What We Learned From Neil Patel’s Latest Social Media Content Study

social media content

The role of social media content in brand awareness is bigger than ever. But with so many businesses getting on social, is it even possible to stand out in the crowd?

Neil Patel, trusted SEO expert and thought leader in all things digital marketing, recently released a mega-review of 50,000 social media posts. As content marketers, we were eager to dive into his findings. In a nutshell, yes, your business can grow your audience through social media — if you focus on providing both value and entertainment.

But that’s only the beginning. Read on to learn what Neil and his team found, plus our key takeaways for our own strategies.

What Do 50,000 Social Posts Reveal About Audiences?

Neil Patel’s team analyzed top-performing Facebook, Twitter, and Pinterest posts. The data spanned 10 industries and 12 months. They compared each industry’s posts in terms of engagement, shares, and performance on each platform. News posts had the highest engagement across all industries, and political content had the highest engagement rate per post. However, news pulled ahead of political posts for shares on both Facebook and Twitter. Pinterest was a bit more glamorous, with fashion content earning the highest shares.

Next, the analysis compared total engagement to total shares for each industry. As you may have observed for your content, a post may have lots of engagement but relatively few shares — or vice versa. Neil and his team found that only news content performed equally well in both regards.

The study also found that for most industries, the top-performing posts were published on a Wednesday.

One fun finding was that the top reactions on Facebook were “Haha” and “Love,” with the latter dominating most industries!

What Type of Social Media Content Performs Best?

The team broke down the posts by type, such as listicle, review, podcast, video, infographic, etc. They found that regular blog posts were the most popular items shared on social media, with “why” posts a close second. (“Why” posts answer a longtail search query such as “Why is the sky blue?” or “Why do I need to do content marketing?”) After that, classic listicles and interviews performed the best. (Infographics ranked the lowest!)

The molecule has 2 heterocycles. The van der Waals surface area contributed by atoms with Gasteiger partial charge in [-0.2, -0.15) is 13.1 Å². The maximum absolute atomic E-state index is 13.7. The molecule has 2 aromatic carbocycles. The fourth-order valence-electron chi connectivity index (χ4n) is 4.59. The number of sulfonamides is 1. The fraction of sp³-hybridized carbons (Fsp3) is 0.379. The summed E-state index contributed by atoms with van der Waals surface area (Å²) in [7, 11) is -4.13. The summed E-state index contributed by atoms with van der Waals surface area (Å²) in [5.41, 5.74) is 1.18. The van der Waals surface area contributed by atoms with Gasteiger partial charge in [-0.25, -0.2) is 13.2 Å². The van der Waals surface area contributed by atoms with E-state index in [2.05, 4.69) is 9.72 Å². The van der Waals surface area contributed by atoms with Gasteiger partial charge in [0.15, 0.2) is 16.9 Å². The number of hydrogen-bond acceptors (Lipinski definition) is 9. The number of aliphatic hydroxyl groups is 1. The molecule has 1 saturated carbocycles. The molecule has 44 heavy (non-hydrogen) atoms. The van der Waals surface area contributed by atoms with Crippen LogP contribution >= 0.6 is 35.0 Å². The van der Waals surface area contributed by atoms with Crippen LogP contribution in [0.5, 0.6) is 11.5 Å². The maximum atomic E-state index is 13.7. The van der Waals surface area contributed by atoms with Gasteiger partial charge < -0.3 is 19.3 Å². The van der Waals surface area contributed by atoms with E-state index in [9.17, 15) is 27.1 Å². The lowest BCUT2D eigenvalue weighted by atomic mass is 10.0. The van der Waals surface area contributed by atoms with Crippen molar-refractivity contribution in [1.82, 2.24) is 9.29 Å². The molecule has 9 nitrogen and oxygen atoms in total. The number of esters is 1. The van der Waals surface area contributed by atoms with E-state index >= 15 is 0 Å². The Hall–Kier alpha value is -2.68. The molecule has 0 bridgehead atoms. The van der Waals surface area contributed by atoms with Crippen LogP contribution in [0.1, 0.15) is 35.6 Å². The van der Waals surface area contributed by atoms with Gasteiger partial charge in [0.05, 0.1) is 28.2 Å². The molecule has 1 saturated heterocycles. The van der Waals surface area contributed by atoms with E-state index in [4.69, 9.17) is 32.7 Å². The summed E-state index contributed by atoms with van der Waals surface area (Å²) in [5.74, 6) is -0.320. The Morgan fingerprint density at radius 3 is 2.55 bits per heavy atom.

Finally, the team looked at the characteristics of top-performing content (whether for shares or engagement). While there’s been a trend of creating ever-longer content to appease the Google bots, the average front-page results are only 1,447 words on average!

However, Neil Patel’s study found that the most popular articles shared on social media were all under 900 words. It’s no surprise that business and e-commerce posts were the longest. But most industries’ top-performing content pieces were about 500-700 words each.

Our Key Takeaways

After digging into the results of this study, we found some valuable insights.

News Posts Perform Best

Since posts from the “News” industry enjoyed the highest engagement and shares on most platforms, it’s clear that people are interested in current events. Even if you’re not a news company, you could tap into recent news. Consider making brand-relevant content that ties into a hot topic, or share news that’s relevant to your industry. (For example, if you’re a lawn care company, you could share an article about a drought season that could harm clients’ turf.)

Answer Consumers’ Questions

Partly because of the rise of voice-based search, more users are making longtail queries. The top-performing content addresses a “Why” question. Consider what your target audience may be asking, then create content to answer their question and share it on social.

For example, your lawn care company could answer the question “Why is my grass turning yellow?”

Social Media Content Should Be Short — and Written

Except for some interviews, the top-performing posts in Neil Patel’s study were all written content. Blogs, “why” posts, and listicles still reign supreme. This was an interesting result considering how popular video has become. And some content forms that used to be wildly popular, such as infographics, are now the lowest-performing. 

So, the content you share on social should be written, and it should be less than 900 words — ideally 500-700 words. However, Google’s front-page results are still twice as long. The solution is to create two content pipelines: one for Google rankings and one for social shares.

Let People Live, Laugh, Love

If “Love” and “Haha” are the reactions that people most want to give, let them do it! Publish content that inspires, entertains, and motivates them. When sharing content that may not elicit these reactions, consider how you can frame it differently. Overall, it seems that people prefer positive posts; evaluate whether your content might trigger a “Sad” or “Angry” that would give them a bad impression. Remember, engagement only gets you so far… you want people to share, and most people share content they enjoy.

Publish on Hump Day

Wednesdays are the best days for social content — go figure! This isn’t to say you shouldn’t publish on other days. But if you’d like certain posts to gain more engagement and shares, aim to release them on Wednesdays. It’s the midpoint of the week when people are (mostly) caught up but not yet in “weekend mode.”

Social Media Content Strategy Takeaways

We plan to integrate these key takeaways into our content strategies moving forward. Overall, it’s clear that social media is more than a place for self-promotion and cat videos. People truly want to see informative, educational content. Whatever your business or industry, consider how you can answer the question “Why?” Share relevant news and show that you’re part of the larger community. Give them a chance to laugh and love. And don’t forget to put your best content out on Wednesdays!

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